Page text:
Lærdal Tunnel

By: Ashley Davis- Heritage Member

     In Sogn og Fjordane county, between Lærdal and Aurland is Lærdal Tunnel. Lærdal Tunnel opened on November 27, 2000. It took five years to build, and cost approximately $125 million in U.S. dollars. At 15.2 miles (24.5 km), the Lærdal Tunnel is not only the world’s longest, but also the world’s most uniquely constructed tunnel, with incredible security features. An access tunnel about 1.3 miles (2.1 km) was built from a side valley, Tynjadalen (Tønjum Valley). This helped crews to drill from four sites, which shortened the construction time. The access tunnel also helps with the ventilation system, and made it possible to deposit the excavated rock on the Lærdal side.


     The great air quality in the tunnel is achieved in two ways: 1. Ventilation and 2. Purification. Large fans brings air in from both entrances, and the polluted air is expelled through the ventilation tunnel. The Lærdal Tunnel is the first tunnel in the world to have an air treatment plant. It is located in a 328 foot (100 meter) cavern, 5.9 miles (9.5 km) from Aurland. It removes dust and nitrogen from the tunnel air. Two large fans brings the air through the treatment plant. The dust and soot is removed by an electrostatic filter. Then the air is drawn through a large carbon filter which removes the nitrogen dioxide.


     The ceiling and the walls of the tunnel are supported and strengthened by 200,000 steel bolts up to 16 feet (5 meters) in length and 42,000 square yards (35,000 square meters) of concrete.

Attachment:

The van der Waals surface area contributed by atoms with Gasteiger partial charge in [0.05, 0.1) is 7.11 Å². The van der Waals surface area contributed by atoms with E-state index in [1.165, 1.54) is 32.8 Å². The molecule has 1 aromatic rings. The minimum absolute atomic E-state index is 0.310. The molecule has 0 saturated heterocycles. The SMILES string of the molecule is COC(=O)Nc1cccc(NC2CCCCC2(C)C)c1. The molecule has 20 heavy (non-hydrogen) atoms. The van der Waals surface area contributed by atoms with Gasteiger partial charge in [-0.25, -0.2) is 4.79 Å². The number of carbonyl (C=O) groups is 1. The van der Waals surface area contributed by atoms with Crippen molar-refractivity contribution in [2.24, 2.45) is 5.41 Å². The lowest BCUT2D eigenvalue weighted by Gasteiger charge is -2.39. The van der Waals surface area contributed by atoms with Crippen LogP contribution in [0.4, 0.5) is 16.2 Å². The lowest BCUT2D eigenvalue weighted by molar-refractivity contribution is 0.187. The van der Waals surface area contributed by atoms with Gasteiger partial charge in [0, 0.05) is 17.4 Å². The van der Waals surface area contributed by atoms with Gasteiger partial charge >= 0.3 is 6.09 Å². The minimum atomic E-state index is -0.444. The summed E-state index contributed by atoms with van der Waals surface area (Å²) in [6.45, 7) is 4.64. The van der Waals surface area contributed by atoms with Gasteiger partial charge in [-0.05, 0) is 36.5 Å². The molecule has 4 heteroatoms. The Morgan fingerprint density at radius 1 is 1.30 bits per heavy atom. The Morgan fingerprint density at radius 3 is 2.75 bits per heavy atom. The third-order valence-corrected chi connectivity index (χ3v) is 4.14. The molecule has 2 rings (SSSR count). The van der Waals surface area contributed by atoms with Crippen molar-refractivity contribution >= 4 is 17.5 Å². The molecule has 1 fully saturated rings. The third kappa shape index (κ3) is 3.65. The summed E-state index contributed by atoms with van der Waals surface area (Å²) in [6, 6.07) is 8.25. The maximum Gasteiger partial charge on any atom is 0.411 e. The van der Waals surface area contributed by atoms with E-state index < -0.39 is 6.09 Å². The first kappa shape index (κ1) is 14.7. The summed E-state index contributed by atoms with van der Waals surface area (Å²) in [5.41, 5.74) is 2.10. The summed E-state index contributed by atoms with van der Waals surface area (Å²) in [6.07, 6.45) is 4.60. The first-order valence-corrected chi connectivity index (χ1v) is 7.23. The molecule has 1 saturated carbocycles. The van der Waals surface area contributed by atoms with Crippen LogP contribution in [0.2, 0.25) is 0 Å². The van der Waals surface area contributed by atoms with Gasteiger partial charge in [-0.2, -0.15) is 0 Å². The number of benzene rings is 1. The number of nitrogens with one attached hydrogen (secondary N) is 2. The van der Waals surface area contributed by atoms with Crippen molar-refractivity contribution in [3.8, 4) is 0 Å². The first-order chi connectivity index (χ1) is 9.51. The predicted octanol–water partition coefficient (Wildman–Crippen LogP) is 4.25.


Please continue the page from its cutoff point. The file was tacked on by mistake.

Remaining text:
The Lærdal Tunnel is an important link in the ferry-free road between the Bergen area and Eastern Norway, including Oslo. It really helps winter traffic, when the high mountain passes are closed because of snow. Above the tunnel, the mountains reach elevations up to 5935 feet (1809 meters), and the mountain road between Aurland and Lærdal is open for only a few months during the summer. Plus the Lærdal Tunnel is not tolled.


     To break up the 20 minute drive, the tunnel has been divided into four sections by creating three large caverns, 3.7 miles (6 km) from each end and one in the middle. The lights in the tunnel were thought of too. White light is used in the tunnel itself, and the caverns have blue and yellow lights. This gives the illusion of driving in daylight every 3.7 miles. Golden light on the floor gives the illusion of a sunrise. To help drivers to not fall asleep, each lane has a loud rumble strip toward the center.


     Here are some safety measures in case of an accident and/or fire:

-Emergency phones are placed every 820 feet (250 meters) and are marked with SOS

-Fire Extinguishers have been places every 410 feet (125 meters). This is closer than in other tunnels

-Stop lights and signs reading: “snu og køyr ut” (turn and drive out) goes on when one of the emergency phones is used

-15 turning areas have been constructed for buses and semi-trucks

-In addition to the three caverns, emergency “niches” have been built every 1640 feet (500 meters)

-Emergency phone channels for police, fire departments and hospitals

-Data connections to night-watch and security centers in Lærdal and Bergen

-Special wiring for the use of radio and mobile phones

-Photo inspection and counting of all vehicles entering and exiting the tunnel

     If you go to www.youtube.com and google Laerdal Tunnel (Lærdal Tunnel), you can see videos that people have posted during their trip through the tunnel. Some show the lighting illusions that I mentioned in my article!

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